In European classrooms, the balls are often used instead of chairs. Exercise balls, typically priced at about $25 — a bargain compared to $900 to $1,600 for an Aeron chair — is now making inroads into larger companies as well as U.S. schools. Last year, the Perkins Academy, a public school in Des Moines, Iowa, began offering the balls to 4th- and 5th-graders who obtain parental consent. Three balls have deflated in one 5th-grade classroom this year, although not while children were sitting on them. Shelly Johnson, the teacher, blames staples or other sharp objects. She says that children have rolled off the ball on occasion, but they have never received serious injuries. Ball Dynamics International LLC, a Longmont, Colo.-based company that manufactures FitBall brand balls in North America, has seen a 10% year over year increase since 2004 in sales of its ball chairs. Broomfield, Colo.-based Gaiam Inc. says it has seen sales of its balance ball chair — which is geared toward office users — nearly quadruple over the last three years. Other companies say that the growing popularity of Pilates — a workout regimen that makes use of exercise balls — is helping make the balls more popular. Stott Pilates, a subsidiary of Merrithew Corp., which sells Pilates videos and equipment, has seen an 82% increase in ball sales from 2004 to 2006. The company, which began offering the ball in 2004, sold more than 11,000 balls last year.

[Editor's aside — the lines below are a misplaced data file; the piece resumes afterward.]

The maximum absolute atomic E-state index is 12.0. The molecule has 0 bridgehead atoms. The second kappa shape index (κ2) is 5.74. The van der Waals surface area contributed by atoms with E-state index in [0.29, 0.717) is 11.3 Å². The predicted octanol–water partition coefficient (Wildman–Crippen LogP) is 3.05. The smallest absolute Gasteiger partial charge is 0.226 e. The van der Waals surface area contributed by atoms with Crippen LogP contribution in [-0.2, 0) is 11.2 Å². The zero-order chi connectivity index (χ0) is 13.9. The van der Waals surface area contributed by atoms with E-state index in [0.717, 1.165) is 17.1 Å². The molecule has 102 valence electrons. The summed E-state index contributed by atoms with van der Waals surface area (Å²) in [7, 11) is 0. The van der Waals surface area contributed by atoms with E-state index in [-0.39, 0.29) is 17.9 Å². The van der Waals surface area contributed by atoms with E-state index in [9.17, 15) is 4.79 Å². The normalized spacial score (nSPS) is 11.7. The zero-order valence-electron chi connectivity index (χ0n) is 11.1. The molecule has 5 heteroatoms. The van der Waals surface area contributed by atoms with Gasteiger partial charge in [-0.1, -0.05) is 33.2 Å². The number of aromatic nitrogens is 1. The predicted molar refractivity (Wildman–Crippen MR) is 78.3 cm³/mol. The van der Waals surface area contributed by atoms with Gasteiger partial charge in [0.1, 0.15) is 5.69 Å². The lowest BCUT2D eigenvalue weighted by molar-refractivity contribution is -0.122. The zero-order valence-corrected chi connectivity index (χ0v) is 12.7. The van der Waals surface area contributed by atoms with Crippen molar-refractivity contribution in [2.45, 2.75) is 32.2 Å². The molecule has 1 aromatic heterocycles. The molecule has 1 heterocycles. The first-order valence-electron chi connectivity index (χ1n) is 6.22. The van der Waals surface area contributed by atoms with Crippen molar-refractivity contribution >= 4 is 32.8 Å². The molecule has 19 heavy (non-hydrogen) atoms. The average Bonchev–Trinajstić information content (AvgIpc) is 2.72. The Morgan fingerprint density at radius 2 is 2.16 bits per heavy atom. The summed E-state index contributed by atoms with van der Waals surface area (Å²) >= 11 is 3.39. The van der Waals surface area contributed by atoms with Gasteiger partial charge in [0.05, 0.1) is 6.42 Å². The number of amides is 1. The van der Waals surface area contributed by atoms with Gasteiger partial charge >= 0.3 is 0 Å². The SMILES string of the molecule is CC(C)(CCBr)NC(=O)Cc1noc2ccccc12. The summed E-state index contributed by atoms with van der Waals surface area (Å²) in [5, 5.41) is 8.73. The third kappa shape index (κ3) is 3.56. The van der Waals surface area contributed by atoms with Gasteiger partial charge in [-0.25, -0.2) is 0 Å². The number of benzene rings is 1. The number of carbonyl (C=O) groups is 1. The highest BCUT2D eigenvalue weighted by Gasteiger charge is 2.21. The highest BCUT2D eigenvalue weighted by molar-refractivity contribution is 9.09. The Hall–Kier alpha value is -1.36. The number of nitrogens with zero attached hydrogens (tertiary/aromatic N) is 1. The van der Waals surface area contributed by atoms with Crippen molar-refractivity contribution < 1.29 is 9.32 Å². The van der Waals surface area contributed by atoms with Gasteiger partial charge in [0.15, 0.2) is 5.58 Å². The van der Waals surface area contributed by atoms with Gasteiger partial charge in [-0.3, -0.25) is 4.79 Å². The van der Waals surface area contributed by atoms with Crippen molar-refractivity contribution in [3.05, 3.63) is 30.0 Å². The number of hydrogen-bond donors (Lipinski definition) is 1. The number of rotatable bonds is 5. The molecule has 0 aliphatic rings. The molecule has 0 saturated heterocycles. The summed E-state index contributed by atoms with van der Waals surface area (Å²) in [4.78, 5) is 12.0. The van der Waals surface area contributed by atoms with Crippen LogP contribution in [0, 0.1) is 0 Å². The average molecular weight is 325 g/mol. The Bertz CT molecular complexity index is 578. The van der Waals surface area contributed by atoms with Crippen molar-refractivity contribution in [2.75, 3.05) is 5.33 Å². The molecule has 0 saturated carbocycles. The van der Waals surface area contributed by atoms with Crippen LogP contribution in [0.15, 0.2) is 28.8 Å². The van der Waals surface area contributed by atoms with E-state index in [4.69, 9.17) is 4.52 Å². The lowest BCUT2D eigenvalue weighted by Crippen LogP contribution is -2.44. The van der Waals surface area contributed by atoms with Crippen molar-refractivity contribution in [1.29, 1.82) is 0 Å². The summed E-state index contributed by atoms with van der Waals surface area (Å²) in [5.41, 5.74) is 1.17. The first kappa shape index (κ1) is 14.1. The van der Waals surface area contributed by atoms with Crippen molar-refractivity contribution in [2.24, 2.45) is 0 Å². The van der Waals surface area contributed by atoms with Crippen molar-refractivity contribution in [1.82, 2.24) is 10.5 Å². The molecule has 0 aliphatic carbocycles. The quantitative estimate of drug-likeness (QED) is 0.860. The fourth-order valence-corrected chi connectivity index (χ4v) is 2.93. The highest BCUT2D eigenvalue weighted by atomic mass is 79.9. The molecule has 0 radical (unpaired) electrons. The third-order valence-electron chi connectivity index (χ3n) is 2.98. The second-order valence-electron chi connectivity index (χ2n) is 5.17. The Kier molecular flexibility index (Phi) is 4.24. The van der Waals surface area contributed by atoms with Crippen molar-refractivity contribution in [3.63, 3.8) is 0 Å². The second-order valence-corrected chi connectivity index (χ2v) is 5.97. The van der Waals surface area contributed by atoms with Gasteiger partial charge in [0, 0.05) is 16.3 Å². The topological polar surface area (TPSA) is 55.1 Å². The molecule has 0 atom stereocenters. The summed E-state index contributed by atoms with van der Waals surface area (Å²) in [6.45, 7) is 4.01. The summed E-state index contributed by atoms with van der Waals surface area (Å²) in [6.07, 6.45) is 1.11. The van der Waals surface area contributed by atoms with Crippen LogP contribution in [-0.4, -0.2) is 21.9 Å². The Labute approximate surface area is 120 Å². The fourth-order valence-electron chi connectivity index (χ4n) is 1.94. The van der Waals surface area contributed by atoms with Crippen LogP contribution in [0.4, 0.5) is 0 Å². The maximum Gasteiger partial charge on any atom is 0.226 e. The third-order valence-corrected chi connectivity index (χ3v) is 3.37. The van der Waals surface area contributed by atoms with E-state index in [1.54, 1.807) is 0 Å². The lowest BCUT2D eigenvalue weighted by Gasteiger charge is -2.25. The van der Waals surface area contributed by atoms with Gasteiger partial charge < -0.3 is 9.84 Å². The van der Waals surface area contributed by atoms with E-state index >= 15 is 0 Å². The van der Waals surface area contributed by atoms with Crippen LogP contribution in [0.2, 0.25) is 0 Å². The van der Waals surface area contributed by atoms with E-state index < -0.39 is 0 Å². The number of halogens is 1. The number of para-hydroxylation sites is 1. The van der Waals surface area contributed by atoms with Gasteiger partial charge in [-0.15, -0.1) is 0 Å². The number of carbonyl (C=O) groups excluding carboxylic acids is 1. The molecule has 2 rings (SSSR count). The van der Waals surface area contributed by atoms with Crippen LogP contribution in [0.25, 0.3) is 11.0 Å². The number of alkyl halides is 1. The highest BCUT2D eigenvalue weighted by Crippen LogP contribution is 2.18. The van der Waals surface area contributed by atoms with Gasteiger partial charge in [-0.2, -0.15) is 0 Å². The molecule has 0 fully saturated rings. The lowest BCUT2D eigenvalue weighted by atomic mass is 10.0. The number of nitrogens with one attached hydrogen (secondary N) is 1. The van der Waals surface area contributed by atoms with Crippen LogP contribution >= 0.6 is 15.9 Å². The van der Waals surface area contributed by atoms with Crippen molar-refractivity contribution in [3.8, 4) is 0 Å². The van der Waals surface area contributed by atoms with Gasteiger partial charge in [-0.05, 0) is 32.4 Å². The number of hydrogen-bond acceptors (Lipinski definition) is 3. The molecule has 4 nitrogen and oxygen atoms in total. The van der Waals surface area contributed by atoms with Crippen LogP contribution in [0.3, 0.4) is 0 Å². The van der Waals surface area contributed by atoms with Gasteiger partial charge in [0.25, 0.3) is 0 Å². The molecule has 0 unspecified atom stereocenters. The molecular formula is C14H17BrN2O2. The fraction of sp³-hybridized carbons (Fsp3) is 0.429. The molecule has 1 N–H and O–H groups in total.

Some in the ball industry say that the benefits of the ball, which keeps people active while sitting, outweigh the concerns. “Because you buy a ball that fits your height and your frame and your size, you are sitting properly,” says Lisa Witt, founder of WittFitt LLC, a company that markets balance balls to schools and offices. She recommends that novices start out using the ball in 30-minute increments. Many people opt instead for “ball chairs,” which come with a frame and are consequently more stable and somewhat less eccentric-looking. In the corporate office of Food Fight Inc., a Madison, Wis.-based restaurant group, Lisa Schell and Brian Zach are the selfproclaimed ball-chair guinea pigs. The sight of the odd-looking chairs always draws comments from employees and mail carriers. Ms. Schell says. “I think people would like to have one, but they are afraid to have it.” In some offices, employees who sit in regular chairs are developing ball envy. At PJ Inc., a New York-based public relations firm, when a new employee showed up with a ball chair on her third day of work, people stared. “It was kind of like, who is this strange girl who brought a chair in with her?” says Charis Heelan, a coworker. “That was until we sat in it.” The employees are now fascinated with the space-age looking chair. It has also become a conversation starter when clients visit the office. “When she’s not at her desk, we all go and sit on her chair,” Ms. Heelan says. “There’s a bit of jealousy.” Write to Anjali Athavaley at anjali.athavaley@wsj.com Corrections & Amplifications: Exercise balls typically range from 18 to 30 inches in diameter. This article incorrectly states that their circumference ranges from 18 to 30 inches.